A Scrapbook of Church Buildings
In our 150-year history, St. Peter’s Church has called several places home. For our first three years, the congregation worshiped in borrowed space. In 1865 we furnished an empty room at the county courthouse, and we used that room for about two years.
The Little Red Church
Our parish’s first permanent church was a small wooden building that everybody called the Little Red Church, situated on Jefferson Street, across from the post office. It was finished on June 23, 1867, and dedicated on June 30. Total cost: $2,142.70. Those were the days!
The Little Red Church was modeled on the Church of the Advent in Brooklyn, Alameda County. That building is still standing and still in use.
The Little Red Church had 40 pews for rent at $40 per year. In 1867 16 were rented—11 at full price, 5 at a discount.
Over the next three decades our congregation had periods of enthusiastic growth and—from time to time—slow periods.
When St. Peter’s celebrated its 50th anniversary in 1914, there were 106 families in the parish directory—about the same size as today. The parish had a large and active Sunday School under Supervisor F. P. Thompson… and parishioners of all ages enjoyed socializing together, just as we do now.
The Parish Hall Church
In the 1920s the Vestry and rector decided to move to our current location, in a rapidly-developing section called the “Redwood Highlands,” on the west side of the railroad tracks. The decision was influenced by a parishioner in the real estate business, and the deal took a while to complete. Some parishioners objected that the new location was “far from town.”
The original plan was for St. Peter’s to build a sanctuary shortly after the parish hall was completed… but there was only enough money for one building.
By Christmas of 1925 the new parish hall was almost finished. On December 23rd the Sunday School performed a Christmas program to an audience of 150. Rector Albert E. Clay held the first service on Christmas Eve, and the parish hall was formally dedicated on Sunday, January 24, 1926.
The building was used for Sunday worship, and many other purposes, too. It became a theater for plays, a dining room for suppers, and a great place to hold a meeting… just like today.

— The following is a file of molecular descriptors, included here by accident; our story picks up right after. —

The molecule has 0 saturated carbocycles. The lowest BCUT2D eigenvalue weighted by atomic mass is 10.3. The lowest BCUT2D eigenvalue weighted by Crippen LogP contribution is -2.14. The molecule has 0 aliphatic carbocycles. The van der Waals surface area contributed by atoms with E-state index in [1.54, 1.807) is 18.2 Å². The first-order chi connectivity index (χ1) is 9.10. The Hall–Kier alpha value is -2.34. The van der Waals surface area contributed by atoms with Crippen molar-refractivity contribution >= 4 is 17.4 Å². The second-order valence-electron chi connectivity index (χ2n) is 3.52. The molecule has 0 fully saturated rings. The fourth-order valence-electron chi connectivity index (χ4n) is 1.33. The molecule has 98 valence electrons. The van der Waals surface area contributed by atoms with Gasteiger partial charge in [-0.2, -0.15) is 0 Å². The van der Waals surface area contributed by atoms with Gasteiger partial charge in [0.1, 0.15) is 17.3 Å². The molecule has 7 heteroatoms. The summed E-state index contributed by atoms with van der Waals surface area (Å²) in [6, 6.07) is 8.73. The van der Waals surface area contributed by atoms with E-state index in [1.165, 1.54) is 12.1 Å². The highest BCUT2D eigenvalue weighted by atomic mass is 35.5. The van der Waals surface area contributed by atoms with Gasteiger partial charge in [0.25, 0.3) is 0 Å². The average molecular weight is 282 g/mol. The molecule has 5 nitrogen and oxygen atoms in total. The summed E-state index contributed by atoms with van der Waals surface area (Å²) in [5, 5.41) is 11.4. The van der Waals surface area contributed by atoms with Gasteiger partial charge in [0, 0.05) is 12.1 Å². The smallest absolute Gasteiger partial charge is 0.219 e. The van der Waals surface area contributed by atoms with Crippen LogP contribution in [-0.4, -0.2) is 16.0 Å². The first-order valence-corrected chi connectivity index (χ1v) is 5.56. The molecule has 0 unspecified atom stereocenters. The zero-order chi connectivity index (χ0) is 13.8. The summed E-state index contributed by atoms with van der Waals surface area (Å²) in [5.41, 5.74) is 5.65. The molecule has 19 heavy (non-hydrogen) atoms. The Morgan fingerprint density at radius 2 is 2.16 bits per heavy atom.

Throughout the Depression and through World War II the parish hall was the scene of weddings, funerals, services, and celebrations. The congregation continued to nurse the dream of building a dedicated sanctuary, but it wasn’t until after the war that the parish began to feel like the dream might be within reach.
In 1948 the parish called Reverend C. Peter Boes to be its rector. Father Boes took on the task of finally building the sanctuary which the parish had been waiting for since 1925.
Construction began in earnest just after Christmas in 1951, and by mid-January the shell of the building was complete. In December, 1952 Christmas was celebrated for the first time in the new sanctuary. The building and its furnishings cost about $150,000. The money was raised in an energetic parish-wide canvas.
Several features made the new sanctuary special. Among the most striking were stained glass windows by the renowned French artist Gabriel Loire, whose work can be seen in churches around the world. The stained glass windows were installed in July, 1956.
The building of the new sanctuary marked the beginning of a new phase for St. Peter’s—several decades of sustained growth. The postwar Baby Boom was beginning, and in the 1950s, St. Peter’s welcomed more kids than we’d ever seen before… as well as their families. In 1955 we had 350 students enrolled in Sunday School.
In the early 1960s, Father Boes’s successor, Father John Haverland, drew up plans that added upstairs and downstairs classrooms onto the south side of the parish hall, extended the north side to include new offices, and gave the congregation the plant we have today.
The expansion was begun in 1961 and finished in 1962. Today our buildings house not only St. Peter’s, but a preschool, a boy’s choir, and many other groups as well.
Of course, parishes are made of people, not buildings. And anyone whose path leads to our door hears the same greeting…